Throughout the 2008-09 NBA season and particularly just before the Feb. 19 trade deadline, several teams seemed to be cutting salaries for purely economic purposes. Here’s why the Lakers weren’t one of them:
This basketball season, much has been made about the impact of the nationwide recession that’s adversely affecting so many people not just in America but around the world.
Owners throughout professional basketball have made deals that appear, at least on the surface, to have just as much to do with their respective economic situations as on-the-court performance (see: pre-physical Tyson Chandler).
““I think the country’s economic struggles will have an effect on the business of basketball and the NBA.” said Lakers General Manager Mitch Kupchack. “It is obviously a tough economic environment right now with a lot of uncertainty going forward. It is essential that all NBA teams and the NBA in New York pay close attention to the economy and how it may affect this great game in the short term so as to ensure its success in the long term.”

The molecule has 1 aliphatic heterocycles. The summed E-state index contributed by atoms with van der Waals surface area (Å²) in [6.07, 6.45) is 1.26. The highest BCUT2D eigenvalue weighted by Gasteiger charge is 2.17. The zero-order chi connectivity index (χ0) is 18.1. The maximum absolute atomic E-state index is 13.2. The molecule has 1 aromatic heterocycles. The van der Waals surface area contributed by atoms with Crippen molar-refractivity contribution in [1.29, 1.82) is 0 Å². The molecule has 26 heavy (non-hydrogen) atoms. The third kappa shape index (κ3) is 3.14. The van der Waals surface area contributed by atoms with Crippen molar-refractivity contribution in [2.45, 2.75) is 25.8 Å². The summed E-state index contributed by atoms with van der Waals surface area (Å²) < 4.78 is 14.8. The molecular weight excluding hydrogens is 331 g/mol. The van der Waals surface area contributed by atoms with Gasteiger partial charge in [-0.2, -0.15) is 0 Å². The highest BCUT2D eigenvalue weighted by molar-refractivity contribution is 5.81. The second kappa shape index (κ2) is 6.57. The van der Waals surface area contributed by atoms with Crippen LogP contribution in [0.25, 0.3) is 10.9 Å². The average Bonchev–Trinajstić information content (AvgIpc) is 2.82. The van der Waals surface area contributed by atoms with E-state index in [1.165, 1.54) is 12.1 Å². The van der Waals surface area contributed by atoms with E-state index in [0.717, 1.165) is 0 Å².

Certainly so, but let’s pause for a second … How has the economic letdown specifically affected the Lakers?
Well, with the Feb. 19 trade deadline passing, L.A. made two separate moves, first sending Vladimir Radmanovic to Charlotte for Shannon Brown and Adam Morrison and subsequently exchanging Chris Mihm with Memphis for a future draft pick.
“We did a couple of deals that we think solidifies our roster a little bit and gives us some flexibility down the road,” Kupchak said. “For obvious reasons, we’re very comfortable with our team and we didn’t look to tinker with the core.”
Economics, basketball or both?